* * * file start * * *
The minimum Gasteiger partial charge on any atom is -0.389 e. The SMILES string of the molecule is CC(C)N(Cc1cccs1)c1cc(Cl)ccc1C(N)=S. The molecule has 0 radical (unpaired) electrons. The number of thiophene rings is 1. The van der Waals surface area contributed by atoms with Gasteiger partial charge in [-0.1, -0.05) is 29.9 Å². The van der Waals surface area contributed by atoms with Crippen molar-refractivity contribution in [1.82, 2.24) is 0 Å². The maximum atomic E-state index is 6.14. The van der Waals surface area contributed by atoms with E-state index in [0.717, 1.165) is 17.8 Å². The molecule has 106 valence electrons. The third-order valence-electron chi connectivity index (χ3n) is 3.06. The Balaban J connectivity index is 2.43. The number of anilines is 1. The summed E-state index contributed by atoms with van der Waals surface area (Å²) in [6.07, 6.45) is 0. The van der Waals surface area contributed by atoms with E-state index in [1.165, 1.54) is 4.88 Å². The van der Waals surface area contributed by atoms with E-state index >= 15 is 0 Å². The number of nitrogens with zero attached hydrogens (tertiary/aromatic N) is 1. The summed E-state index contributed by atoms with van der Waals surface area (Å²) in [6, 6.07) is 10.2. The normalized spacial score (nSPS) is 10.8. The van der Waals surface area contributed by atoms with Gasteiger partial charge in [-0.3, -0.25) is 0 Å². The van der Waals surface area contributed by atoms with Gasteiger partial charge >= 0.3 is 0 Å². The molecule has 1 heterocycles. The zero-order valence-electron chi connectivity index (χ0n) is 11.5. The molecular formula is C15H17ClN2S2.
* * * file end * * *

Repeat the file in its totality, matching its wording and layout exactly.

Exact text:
The minimum Gasteiger partial charge on any atom is -0.389 e. The SMILES string of the molecule is CC(C)N(Cc1cccs1)c1cc(Cl)ccc1C(N)=S. The molecule has 0 radical (unpaired) electrons. The number of thiophene rings is 1. The van der Waals surface area contributed by atoms with Gasteiger partial charge in [-0.1, -0.05) is 29.9 Å². The van der Waals surface area contributed by atoms with Crippen molar-refractivity contribution in [1.82, 2.24) is 0 Å². The maximum atomic E-state index is 6.14. The van der Waals surface area contributed by atoms with E-state index in [0.717, 1.165) is 17.8 Å². The molecule has 106 valence electrons. The third-order valence-electron chi connectivity index (χ3n) is 3.06. The Balaban J connectivity index is 2.43. The number of anilines is 1. The summed E-state index contributed by atoms with van der Waals surface area (Å²) in [6.07, 6.45) is 0. The van der Waals surface area contributed by atoms with E-state index in [1.165, 1.54) is 4.88 Å². The van der Waals surface area contributed by atoms with E-state index >= 15 is 0 Å². The number of nitrogens with zero attached hydrogens (tertiary/aromatic N) is 1. The summed E-state index contributed by atoms with van der Waals surface area (Å²) in [6, 6.07) is 10.2. The normalized spacial score (nSPS) is 10.8. The van der Waals surface area contributed by atoms with Gasteiger partial charge in [-0.3, -0.25) is 0 Å². The van der Waals surface area contributed by atoms with Gasteiger partial charge >= 0.3 is 0 Å². The molecule has 1 heterocycles. The zero-order valence-electron chi connectivity index (χ0n) is 11.5. The molecular formula is C15H17ClN2S2.